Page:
Wednesday, July 31, 2019

Computerisation in a business like Craven Plc Essay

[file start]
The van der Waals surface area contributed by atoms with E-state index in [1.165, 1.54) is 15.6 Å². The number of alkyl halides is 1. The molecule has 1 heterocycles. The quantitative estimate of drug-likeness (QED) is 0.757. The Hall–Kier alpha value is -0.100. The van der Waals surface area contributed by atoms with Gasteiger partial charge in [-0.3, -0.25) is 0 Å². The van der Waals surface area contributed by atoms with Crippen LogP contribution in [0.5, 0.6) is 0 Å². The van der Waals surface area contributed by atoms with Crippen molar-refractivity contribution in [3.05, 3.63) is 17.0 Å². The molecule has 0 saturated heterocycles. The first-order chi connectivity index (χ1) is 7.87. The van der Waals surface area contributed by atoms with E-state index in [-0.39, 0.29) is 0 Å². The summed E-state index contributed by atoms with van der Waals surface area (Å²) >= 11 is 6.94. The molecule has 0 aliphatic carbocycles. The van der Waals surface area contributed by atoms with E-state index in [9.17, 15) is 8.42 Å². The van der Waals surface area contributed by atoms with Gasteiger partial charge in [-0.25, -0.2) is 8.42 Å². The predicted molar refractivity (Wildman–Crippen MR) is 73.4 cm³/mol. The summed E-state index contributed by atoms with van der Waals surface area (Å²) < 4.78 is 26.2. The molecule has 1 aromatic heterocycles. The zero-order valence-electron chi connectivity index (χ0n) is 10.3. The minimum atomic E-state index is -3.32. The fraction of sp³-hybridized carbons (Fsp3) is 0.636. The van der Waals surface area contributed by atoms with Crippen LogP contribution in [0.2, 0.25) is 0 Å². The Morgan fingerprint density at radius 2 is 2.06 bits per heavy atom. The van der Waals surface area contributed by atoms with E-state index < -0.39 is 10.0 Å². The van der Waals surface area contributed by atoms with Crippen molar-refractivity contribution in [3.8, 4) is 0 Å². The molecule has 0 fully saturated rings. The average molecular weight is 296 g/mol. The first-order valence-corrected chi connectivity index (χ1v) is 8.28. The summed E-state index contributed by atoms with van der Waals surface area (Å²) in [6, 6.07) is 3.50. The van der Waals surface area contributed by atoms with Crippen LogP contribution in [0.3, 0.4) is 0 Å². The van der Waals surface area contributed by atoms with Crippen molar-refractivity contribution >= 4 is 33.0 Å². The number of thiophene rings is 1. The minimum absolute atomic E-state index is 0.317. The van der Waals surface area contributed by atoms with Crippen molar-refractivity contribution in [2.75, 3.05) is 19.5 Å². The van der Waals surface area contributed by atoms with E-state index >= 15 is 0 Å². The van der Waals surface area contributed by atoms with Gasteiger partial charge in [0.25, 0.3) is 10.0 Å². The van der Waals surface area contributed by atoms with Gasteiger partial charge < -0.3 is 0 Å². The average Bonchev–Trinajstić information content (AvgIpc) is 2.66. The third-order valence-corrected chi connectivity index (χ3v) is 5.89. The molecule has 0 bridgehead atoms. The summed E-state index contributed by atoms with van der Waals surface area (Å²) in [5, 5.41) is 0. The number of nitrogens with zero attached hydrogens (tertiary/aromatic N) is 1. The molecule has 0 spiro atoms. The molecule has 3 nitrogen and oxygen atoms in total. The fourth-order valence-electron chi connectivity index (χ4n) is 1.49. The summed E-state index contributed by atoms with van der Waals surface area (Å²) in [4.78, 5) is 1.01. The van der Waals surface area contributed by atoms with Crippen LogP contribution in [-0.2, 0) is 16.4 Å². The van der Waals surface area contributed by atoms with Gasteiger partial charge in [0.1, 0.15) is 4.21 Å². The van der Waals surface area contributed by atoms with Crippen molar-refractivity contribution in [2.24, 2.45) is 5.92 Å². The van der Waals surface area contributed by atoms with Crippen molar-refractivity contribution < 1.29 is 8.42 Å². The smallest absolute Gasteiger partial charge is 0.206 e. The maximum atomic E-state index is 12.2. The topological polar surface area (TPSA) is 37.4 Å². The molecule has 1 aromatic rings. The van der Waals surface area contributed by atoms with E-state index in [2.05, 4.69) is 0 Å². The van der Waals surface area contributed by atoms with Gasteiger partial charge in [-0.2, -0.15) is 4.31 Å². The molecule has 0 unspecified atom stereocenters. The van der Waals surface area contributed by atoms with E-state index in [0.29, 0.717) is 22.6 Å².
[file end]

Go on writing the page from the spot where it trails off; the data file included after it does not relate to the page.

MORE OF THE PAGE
Plotters: A device designed to produce charts, drawings, maps and other forms of graphical information on paper. The images can be produced by pens, electro-statically, or ink jets. Storage Methods There are two different forms of storage available these are main storage and backing storage. Main Storage: This consists of the Hard disk drive (HDD) and the floppy disk drive. These are storage facilities present within the computer. Information can be saved onto the HDD ready to be opened at some future date. Application software packages and programmes are also stored on the hard disk. The average PC will have an internal HDD of at least 6Gb. The floppy disk drive is another type of main storage. It uses floppy disks to store information in a similar way to a hard drive. Backing Storage: The performance of a computer system can be improved by the addition of more memory. If there is too little memory then more frequent access to the hard disk is required and this will slow down the overall system performance. Therefore many computer applications require quick, direct access to individual records within a file. For this reason, we need backing storage. Backing storage comes in various forms for example compact disks and floppy disks. Backing storage is a portable and convenient way of saving information. To reduce the risk of data loss it is wise to save information on the computers hard drive and make a copy onto a disk or another type of backing storage for insurance purposes. Types of backing storage:   Floppy disks: The most common storage device available, these provide extremely cheap storage and have a capacity of 1. 5 Mb.   Compact Disk (CD-ROM): These have been used for some years as storage devices for computer software. It only accesses information which is already stored on it and is able to store 650 Mb of information.   Zip Drives: A storage device that has become popular over the last few years because it offers the convenience and portability of a floppy disk, combined with a 100 Mb capacity. CD-R and CD-RW:The difference being that CD-R disks can only have data saved to them once, While CD-RW can be used in the same manner as other storage devices having data saved to them on a re-usable basis.   DVD (digital versatile disc) using the same basic principles as the CD, DVD packs the data more densely and can store 4. 7Gb compared with the CD’s 650Mg, can hold 133 minutes of video, with Dolby surround sound. Data pens: A new storage device that plugs into the computers USP drive. These are small and compact and have a capacity of 80Mb. Magnetic Tape: Convenient and cheap medium for backing up hard disks onto computers. Mostly used for mainframe computers for storing information for a long duration. Magnetic tapes will not be suitable for a small company like Craven Plc. Data Protection: Craven Plc must comply with the data protection act in order to hold personal information of customers. The data protection act works in two ways. It gives you certain rights. It also says those who record and use personal information must be open about how the information is used and must follow the eight principles for good handling. The eight principles were put in place to make sure that your information is handled properly. They say that data must be: 1. Fairly and lawfully processed. 2. Processed for limited purposes. 3. Adequate, relevant and not excessive. 4. Accurate. 5. Not kept for longer than is necessary. 6. Processed in line with your rights. 7. Secure, and 8. Not transferred to countries without adequate protection. Micro computers: Micro computers include personal computers and laptop computers, they are usually equipped with hard disk, floppy disk drive, between 1 and 32 megabytes of memory, a keyboard and a VDU unit. Microcomputers will be suitable to fulfil the needs of Craven Plc. Mainframe Computers: These are large systems that can hold vast amounts of data. Mainframe computers occupy a whole floor of a fair sized building. These powerful mainframe computers are present in very large companies storing huge amounts of data on to disk. Mainframe computers cost tens of thousands of pounds, therefore they are not suitable for a small business like Craven Plc. File Server: This is a specially configured microcomputer to control the exchange of files between network users. A file server also has more memory and disk storage than normal microcomputers. These classifications of computers are usually based on physical size, speed, processing capabilities, memory size, disc storage, capacities and cost. Direct and Sequential Access: Direct access devices can go directly to the file or record. For example a CD can go directly to track number 10. Sequential access devices have to run through the file sequentially, for instance, if we want track 10 on a cassette, The cassette moves from the beginning from track 1 to 9 until it comes to track 10. 4) Proposed purchases and prices of equipment 2x Sony Intel 2. 6GHZ DVD CDRW Laptop   256Mb RAM, 40Gb Hard Drive   DVD/CDRW Drive   15 inch TPT screen i 899 each = i 1798 4x Packard Bell 6111 Intel Pentium 42. 8GHZ processor and 15† TFT monitor   Intel P4 2. 8 GHz processor 512 Mb RAM   160 GHb Hard Drive i 1199 each =i 4796 4x PacKard Bell 5050 and Xp2600+ PC and 17† CRT monitor   Athlon Xp 2600 & processor   256Mb RAM. 60 Gb hard Drive i 549 each =i 2196 4x Hewlet Packard DJ 9300 A3 Desktop printer i 279 each =i 1116 3x Hewlet Packard scanner i 99 each =i 396 Network- Windows 2000 professional i 3449 Web Designer Approx 3000to4000 Training costs i 2000 Specialist soft ware – Sage Accounts i 2000 Web Train Video Conferencing i 1000 Total cost i 22751 5) Proposed method of change over from manual to the new computerised systems Before the change over can take place an extensive training programme needs to take place. This may take several months to train the current workforce in the correct operating procedures of the new system. To ensure information will not be lost in transition the old manual method needs to be in place for the first 2 months along side the new computerised system. In the unlikely case of system collapse information and data will still be on hand. This change over will inevitably endure a small cost of training and staff development. 6) Procedure to transfer the payroll from the old to the new system Payroll is something Craven Plc cannot afford to get wrong. Therefore manual systems need to be in place for 3-4 months along side the new computerised sage accounts system. This will again ensure against loss of data.